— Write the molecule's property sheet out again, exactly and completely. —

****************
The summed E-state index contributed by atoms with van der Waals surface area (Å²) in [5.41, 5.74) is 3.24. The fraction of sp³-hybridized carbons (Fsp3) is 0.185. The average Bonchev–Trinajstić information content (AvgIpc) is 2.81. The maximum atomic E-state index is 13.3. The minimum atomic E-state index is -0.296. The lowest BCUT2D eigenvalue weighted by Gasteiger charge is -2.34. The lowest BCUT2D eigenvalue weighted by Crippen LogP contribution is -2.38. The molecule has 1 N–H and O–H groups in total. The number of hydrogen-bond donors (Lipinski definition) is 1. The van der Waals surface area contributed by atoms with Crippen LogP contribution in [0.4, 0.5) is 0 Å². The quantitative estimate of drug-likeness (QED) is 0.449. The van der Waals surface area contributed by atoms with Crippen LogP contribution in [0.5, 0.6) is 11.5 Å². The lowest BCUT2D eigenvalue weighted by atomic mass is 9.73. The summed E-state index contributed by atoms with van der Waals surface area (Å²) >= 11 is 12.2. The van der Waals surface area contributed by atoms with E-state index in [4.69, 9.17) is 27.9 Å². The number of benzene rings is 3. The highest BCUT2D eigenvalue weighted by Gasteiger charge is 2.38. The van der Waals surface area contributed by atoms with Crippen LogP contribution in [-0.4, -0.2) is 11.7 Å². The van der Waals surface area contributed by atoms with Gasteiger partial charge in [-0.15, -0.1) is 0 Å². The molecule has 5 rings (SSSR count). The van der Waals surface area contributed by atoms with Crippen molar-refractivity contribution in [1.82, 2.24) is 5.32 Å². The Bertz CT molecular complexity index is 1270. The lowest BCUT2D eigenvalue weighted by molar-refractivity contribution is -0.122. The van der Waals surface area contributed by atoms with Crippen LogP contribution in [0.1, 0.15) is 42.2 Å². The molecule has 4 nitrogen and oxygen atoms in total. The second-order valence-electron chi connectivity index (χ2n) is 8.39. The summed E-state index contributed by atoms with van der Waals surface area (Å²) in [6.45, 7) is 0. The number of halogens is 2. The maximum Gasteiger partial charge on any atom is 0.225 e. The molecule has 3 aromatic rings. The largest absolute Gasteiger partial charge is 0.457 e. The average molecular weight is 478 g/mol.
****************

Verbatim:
The summed E-state index contributed by atoms with van der Waals surface area (Å²) in [5.41, 5.74) is 3.24. The fraction of sp³-hybridized carbons (Fsp3) is 0.185. The average Bonchev–Trinajstić information content (AvgIpc) is 2.81. The maximum atomic E-state index is 13.3. The minimum atomic E-state index is -0.296. The lowest BCUT2D eigenvalue weighted by Gasteiger charge is -2.34. The lowest BCUT2D eigenvalue weighted by Crippen LogP contribution is -2.38. The molecule has 1 N–H and O–H groups in total. The number of hydrogen-bond donors (Lipinski definition) is 1. The van der Waals surface area contributed by atoms with Crippen LogP contribution in [0.4, 0.5) is 0 Å². The quantitative estimate of drug-likeness (QED) is 0.449. The van der Waals surface area contributed by atoms with Crippen LogP contribution in [0.5, 0.6) is 11.5 Å². The lowest BCUT2D eigenvalue weighted by atomic mass is 9.73. The summed E-state index contributed by atoms with van der Waals surface area (Å²) >= 11 is 12.2. The van der Waals surface area contributed by atoms with E-state index in [4.69, 9.17) is 27.9 Å². The number of benzene rings is 3. The highest BCUT2D eigenvalue weighted by Gasteiger charge is 2.38. The van der Waals surface area contributed by atoms with Crippen LogP contribution in [-0.4, -0.2) is 11.7 Å². The van der Waals surface area contributed by atoms with Gasteiger partial charge in [-0.15, -0.1) is 0 Å². The molecule has 5 rings (SSSR count). The van der Waals surface area contributed by atoms with Crippen molar-refractivity contribution in [1.82, 2.24) is 5.32 Å². The Bertz CT molecular complexity index is 1270. The lowest BCUT2D eigenvalue weighted by molar-refractivity contribution is -0.122. The van der Waals surface area contributed by atoms with Crippen LogP contribution in [0.1, 0.15) is 42.2 Å². The molecule has 4 nitrogen and oxygen atoms in total. The second-order valence-electron chi connectivity index (χ2n) is 8.39. The summed E-state index contributed by atoms with van der Waals surface area (Å²) in [6.45, 7) is 0. The number of halogens is 2. The maximum Gasteiger partial charge on any atom is 0.225 e. The molecule has 3 aromatic rings. The largest absolute Gasteiger partial charge is 0.457 e. The average molecular weight is 478 g/mol.